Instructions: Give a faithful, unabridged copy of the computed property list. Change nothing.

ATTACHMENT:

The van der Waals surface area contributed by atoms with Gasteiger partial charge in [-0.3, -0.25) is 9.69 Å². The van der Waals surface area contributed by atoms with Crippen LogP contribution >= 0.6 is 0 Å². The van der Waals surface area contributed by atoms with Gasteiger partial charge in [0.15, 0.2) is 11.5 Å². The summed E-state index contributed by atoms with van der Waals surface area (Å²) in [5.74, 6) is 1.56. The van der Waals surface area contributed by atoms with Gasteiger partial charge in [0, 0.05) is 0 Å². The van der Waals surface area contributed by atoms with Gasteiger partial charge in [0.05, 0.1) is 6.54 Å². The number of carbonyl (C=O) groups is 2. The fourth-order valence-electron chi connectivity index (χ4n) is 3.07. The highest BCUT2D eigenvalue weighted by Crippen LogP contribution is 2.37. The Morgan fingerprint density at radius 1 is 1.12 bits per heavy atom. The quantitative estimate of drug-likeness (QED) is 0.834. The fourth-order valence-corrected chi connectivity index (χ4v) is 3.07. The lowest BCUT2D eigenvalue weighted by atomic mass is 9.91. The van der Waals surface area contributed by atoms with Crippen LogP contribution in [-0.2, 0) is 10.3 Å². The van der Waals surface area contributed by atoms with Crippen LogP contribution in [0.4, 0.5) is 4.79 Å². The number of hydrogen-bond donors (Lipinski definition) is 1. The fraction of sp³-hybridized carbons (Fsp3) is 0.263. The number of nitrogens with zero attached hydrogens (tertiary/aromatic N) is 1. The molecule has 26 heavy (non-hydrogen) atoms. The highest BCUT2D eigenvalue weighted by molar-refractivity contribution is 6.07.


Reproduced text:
The van der Waals surface area contributed by atoms with Gasteiger partial charge in [-0.3, -0.25) is 9.69 Å². The van der Waals surface area contributed by atoms with Crippen LogP contribution >= 0.6 is 0 Å². The van der Waals surface area contributed by atoms with Gasteiger partial charge in [0.15, 0.2) is 11.5 Å². The summed E-state index contributed by atoms with van der Waals surface area (Å²) in [5.74, 6) is 1.56. The van der Waals surface area contributed by atoms with Gasteiger partial charge in [0, 0.05) is 0 Å². The van der Waals surface area contributed by atoms with Gasteiger partial charge in [0.05, 0.1) is 6.54 Å². The number of carbonyl (C=O) groups is 2. The fourth-order valence-electron chi connectivity index (χ4n) is 3.07. The highest BCUT2D eigenvalue weighted by Crippen LogP contribution is 2.37. The Morgan fingerprint density at radius 1 is 1.12 bits per heavy atom. The quantitative estimate of drug-likeness (QED) is 0.834. The fourth-order valence-corrected chi connectivity index (χ4v) is 3.07. The lowest BCUT2D eigenvalue weighted by atomic mass is 9.91. The van der Waals surface area contributed by atoms with Crippen LogP contribution in [-0.2, 0) is 10.3 Å². The van der Waals surface area contributed by atoms with Crippen LogP contribution in [0.4, 0.5) is 4.79 Å². The number of hydrogen-bond donors (Lipinski definition) is 1. The fraction of sp³-hybridized carbons (Fsp3) is 0.263. The number of nitrogens with zero attached hydrogens (tertiary/aromatic N) is 1. The molecule has 26 heavy (non-hydrogen) atoms. The highest BCUT2D eigenvalue weighted by molar-refractivity contribution is 6.07.